As a rule of thumb, you can always ask yourself the question: Is the picture still a good picture without the person depicted or does the picture just live from the fact that this person is in it? If the person is important to the picture, then they are not an accessory.

This can be clearly seen on the following picture. Several people can be seen here, but they are not important for the picture. So they are accessories.

People in crowds

It is permitted to photograph crowds of people at certain social events without asking permission from each person being photographed. This applies, for example, to carnival parades, demonstrations or the spectators of a concert or football game.

However, it is important that you do not highlight a single person from the crowd. If your picture only focuses on a single screaming football fan within a fan block or a drunken carnival visitor on the sidelines of the parade, you cannot simply publish this picture.

Basti took the following picture at a soccer game in Altona 93. None of the people shown is in the foreground and is particularly noticeable.

All together, however, give a good impression of the event and show the wonderful sadness of a regional league game. Since it was an event, we are allowed to publish this picture.

People of contemporary history / celebrities

Another exception applies to people from contemporary history, which usually include celebrities. But that doesn't mean that you can take and publish a picture of an actor sitting in a café with his girlfriend.

The exception only relates to images that are related to his work. So if you photograph the actor on the red carpet or in the foyer of a cinema at a film premiere, you can also publish this picture.

The following picture shows the soccer coach Hans Meyer talking to a referee. It was created halfway through a soccer game and shows him as a person of contemporary history in the context of his work.

For reporting on this game or in general about its work, we are allowed to publish this photo. If we had photographed him in a restaurant in the evening, we would not be allowed to publish the picture, as this has nothing to do with his work as a football coach.

The publication in this article is a bit borderline, because this is not actually about the work of the football coach. Here we would rather refer to the photographing of several people in the context of an event. Pretty complicated, right?

Artistic freedom

If you look at the pictures of famous street photographers, it is noticeable that none of these exceptions apply to these pictures. The pictures often don't look as if the photographer had spoken to the people depicted.

So how do the famous street photographers, whose pictures of people in everyday situations are world-famous and can be seen in exhibitions? Are these photographers simply disregarding the law?

Not quite, because there is another exception and that is artistic freedom. So if you intend to show your street photography recordings in the form of an illustrated book or in an exhibition, then these fall under the freedom of art. You then do not need the explicit consent of the person pictured.

Everything that now falls under art is, of course, a matter of interpretation.

If you publish an illustrated book and print ten copies of it for your friends, not every dish will certainly recognize that as art.

There is currently an ongoing court case by the photographer Espen Eichhöfer.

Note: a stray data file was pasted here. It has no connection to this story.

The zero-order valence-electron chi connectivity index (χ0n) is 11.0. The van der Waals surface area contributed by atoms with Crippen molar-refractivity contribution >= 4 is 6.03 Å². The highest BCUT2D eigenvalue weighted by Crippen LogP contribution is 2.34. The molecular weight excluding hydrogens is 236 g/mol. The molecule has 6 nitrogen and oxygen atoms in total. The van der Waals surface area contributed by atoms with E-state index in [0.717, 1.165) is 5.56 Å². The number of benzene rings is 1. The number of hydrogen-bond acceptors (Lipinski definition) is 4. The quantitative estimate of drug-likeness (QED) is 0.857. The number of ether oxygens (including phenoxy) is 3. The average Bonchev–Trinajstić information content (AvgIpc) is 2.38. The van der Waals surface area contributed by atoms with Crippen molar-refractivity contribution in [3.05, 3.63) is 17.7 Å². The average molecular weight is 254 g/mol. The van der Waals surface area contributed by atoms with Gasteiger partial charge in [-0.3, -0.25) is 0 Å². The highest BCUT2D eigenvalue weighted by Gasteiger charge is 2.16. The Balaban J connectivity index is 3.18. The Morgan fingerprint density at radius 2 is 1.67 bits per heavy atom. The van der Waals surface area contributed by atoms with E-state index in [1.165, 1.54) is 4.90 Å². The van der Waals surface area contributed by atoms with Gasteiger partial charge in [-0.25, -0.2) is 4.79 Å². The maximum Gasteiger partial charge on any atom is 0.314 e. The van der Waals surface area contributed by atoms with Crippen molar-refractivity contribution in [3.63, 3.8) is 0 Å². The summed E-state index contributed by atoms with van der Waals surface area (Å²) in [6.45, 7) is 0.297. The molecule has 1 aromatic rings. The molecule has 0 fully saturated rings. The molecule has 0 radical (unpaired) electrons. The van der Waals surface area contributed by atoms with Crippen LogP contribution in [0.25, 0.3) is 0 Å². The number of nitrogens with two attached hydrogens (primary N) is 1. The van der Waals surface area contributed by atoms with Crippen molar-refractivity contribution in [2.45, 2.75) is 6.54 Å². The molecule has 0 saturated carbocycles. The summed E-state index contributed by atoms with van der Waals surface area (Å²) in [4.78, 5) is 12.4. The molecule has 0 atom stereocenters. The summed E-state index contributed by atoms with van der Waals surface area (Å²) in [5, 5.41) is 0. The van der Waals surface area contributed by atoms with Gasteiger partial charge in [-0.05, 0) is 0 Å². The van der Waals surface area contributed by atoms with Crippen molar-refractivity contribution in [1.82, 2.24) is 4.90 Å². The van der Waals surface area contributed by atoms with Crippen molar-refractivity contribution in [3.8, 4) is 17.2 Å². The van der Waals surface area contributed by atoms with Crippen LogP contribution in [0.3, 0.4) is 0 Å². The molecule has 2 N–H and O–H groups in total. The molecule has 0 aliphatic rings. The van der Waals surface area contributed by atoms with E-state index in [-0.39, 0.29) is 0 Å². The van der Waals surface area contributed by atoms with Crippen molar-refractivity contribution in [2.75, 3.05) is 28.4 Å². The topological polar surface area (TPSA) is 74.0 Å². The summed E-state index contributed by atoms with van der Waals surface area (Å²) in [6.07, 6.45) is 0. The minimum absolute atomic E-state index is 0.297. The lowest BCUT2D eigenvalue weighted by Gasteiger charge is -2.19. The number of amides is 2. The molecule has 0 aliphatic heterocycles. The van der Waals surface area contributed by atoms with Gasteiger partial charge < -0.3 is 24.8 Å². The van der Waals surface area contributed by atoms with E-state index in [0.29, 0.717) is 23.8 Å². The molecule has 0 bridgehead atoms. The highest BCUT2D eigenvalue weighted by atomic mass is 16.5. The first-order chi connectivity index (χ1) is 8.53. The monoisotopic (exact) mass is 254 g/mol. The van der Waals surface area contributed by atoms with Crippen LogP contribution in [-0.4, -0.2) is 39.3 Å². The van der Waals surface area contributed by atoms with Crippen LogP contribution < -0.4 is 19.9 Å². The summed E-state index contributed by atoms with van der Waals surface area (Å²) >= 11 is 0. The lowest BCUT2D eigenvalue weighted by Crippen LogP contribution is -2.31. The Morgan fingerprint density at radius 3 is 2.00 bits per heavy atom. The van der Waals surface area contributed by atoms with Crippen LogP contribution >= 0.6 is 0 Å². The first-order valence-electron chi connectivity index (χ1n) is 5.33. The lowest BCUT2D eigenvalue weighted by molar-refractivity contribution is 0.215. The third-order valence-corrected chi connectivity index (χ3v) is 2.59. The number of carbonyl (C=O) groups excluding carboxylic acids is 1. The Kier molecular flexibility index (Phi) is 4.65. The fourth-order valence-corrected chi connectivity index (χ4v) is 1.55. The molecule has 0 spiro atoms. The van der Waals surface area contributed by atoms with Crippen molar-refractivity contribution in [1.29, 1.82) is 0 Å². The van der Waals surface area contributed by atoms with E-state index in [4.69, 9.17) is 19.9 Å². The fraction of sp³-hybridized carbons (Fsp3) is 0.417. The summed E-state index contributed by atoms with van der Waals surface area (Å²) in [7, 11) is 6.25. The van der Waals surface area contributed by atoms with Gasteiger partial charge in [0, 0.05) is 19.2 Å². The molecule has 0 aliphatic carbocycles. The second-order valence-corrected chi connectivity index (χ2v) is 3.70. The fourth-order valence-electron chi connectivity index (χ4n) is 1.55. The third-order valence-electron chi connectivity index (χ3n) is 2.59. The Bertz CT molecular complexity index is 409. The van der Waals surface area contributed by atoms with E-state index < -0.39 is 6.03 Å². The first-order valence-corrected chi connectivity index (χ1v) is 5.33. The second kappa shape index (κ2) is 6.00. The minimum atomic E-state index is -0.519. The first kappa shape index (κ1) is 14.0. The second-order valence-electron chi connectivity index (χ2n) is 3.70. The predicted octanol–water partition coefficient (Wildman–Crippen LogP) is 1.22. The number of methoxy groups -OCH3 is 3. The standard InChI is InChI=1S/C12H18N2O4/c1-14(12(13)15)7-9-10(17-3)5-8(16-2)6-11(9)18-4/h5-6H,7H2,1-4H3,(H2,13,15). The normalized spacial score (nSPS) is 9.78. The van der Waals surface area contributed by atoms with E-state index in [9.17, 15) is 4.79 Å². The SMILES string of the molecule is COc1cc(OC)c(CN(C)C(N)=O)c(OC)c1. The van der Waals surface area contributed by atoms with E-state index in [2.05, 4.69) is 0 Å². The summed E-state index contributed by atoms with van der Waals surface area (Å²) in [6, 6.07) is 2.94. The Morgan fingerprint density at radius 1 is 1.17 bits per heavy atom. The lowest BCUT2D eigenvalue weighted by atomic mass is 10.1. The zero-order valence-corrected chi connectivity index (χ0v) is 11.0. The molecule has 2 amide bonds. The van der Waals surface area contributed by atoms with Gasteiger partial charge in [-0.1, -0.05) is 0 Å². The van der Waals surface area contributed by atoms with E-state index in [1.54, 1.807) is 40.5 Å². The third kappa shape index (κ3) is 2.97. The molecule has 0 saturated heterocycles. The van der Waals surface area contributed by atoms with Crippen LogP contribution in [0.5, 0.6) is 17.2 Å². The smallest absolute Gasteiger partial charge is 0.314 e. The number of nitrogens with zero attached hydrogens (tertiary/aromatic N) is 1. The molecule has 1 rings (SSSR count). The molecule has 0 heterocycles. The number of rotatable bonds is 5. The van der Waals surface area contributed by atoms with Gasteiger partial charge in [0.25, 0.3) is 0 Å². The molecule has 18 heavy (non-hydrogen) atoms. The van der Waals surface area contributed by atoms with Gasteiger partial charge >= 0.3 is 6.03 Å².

He was sued for pain and suffering by the person depicted because of a picture he published in an exhibition.

This case is likely to become very important as a precedent for the future.

We conducted an interview with Espen Eichhöfer, in which you can find out more about the background to the case.

Nevertheless I see pictures of people everywhere - how is that possible?

Basically, because of these many regulations, you shouldn't freeze in fear and stop taking photos of people. A lawsuit against the violation of personal rights can only be brought by the person depicted.

To do this, this person must firstly discover the published image, secondly have a problem with the image and thirdly want to have a legal dispute with you.

Pretty unlikely, right? Especially when it comes to travel photography, it is very unlikely that the old fisherman from a remote part of Myanmar, for example, will sue you.

That might sound a bit arrogant, but in the end it is in practice. Nor does it mean that people who cannot defend themselves are fair game. With common sense and a certain level of morality, every photographer should be able to make the right decisions for themselves.

To conclude, we would like to give you a short checklist of what you should keep in mind when photographing people and publishing these pictures:

  • Don't post pictures that make a person look in a bad light - for example, drunk or in any other disadvantageous situation.
  • If possible, identify yourself when you are taking a picture - even after you have pressed the shutter release button.
  • If someone asks you to delete a picture, do it!
  • If you want to photograph children, always ask the legal guardian BEFORE.
  • Don't post photos of celebrities' personal lives. The chance of a lawsuit is much higher than with a "normal" person.
  • Always be respectful with your camera. People in foreign countries are not zoo animals when you hold the camera in front of their faces and pull the trigger without being asked.

We hope we were able to relieve you of some uncertainty with this post and hope you enjoy taking photos.

Be sure to also read our other photography articles:

Gifts for photographers: 22 great gift ideas
Photo bags don't have to be boring: stylish and beautiful photo bags!
13 reasons for blurry photos and how to avoid them